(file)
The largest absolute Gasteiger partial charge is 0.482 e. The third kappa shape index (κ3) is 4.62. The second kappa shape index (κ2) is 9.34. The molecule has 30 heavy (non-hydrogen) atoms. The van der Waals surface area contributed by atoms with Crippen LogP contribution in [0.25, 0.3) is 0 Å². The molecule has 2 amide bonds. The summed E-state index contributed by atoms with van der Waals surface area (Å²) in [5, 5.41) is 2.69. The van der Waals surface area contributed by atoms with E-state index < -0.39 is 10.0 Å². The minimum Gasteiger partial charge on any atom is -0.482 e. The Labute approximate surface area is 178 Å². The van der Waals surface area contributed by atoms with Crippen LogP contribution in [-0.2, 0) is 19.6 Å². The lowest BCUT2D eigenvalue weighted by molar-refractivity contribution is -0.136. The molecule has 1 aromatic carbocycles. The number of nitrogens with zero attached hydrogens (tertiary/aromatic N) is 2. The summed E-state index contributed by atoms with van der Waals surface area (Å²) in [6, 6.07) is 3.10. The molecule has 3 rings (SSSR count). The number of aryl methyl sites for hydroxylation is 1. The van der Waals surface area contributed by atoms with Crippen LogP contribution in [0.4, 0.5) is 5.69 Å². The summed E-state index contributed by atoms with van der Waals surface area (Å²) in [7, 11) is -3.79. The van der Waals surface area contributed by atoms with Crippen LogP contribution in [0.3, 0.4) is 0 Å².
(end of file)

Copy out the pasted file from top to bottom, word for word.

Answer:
The largest absolute Gasteiger partial charge is 0.482 e. The third kappa shape index (κ3) is 4.62. The second kappa shape index (κ2) is 9.34. The molecule has 30 heavy (non-hydrogen) atoms. The van der Waals surface area contributed by atoms with Crippen LogP contribution in [0.25, 0.3) is 0 Å². The molecule has 2 amide bonds. The summed E-state index contributed by atoms with van der Waals surface area (Å²) in [5, 5.41) is 2.69. The van der Waals surface area contributed by atoms with E-state index < -0.39 is 10.0 Å². The minimum Gasteiger partial charge on any atom is -0.482 e. The Labute approximate surface area is 178 Å². The van der Waals surface area contributed by atoms with Crippen LogP contribution in [-0.2, 0) is 19.6 Å². The lowest BCUT2D eigenvalue weighted by molar-refractivity contribution is -0.136. The molecule has 1 aromatic carbocycles. The number of nitrogens with zero attached hydrogens (tertiary/aromatic N) is 2. The summed E-state index contributed by atoms with van der Waals surface area (Å²) in [6, 6.07) is 3.10. The molecule has 3 rings (SSSR count). The number of aryl methyl sites for hydroxylation is 1. The van der Waals surface area contributed by atoms with Crippen LogP contribution in [0.4, 0.5) is 5.69 Å². The summed E-state index contributed by atoms with van der Waals surface area (Å²) in [7, 11) is -3.79. The van der Waals surface area contributed by atoms with Crippen LogP contribution in [0.3, 0.4) is 0 Å².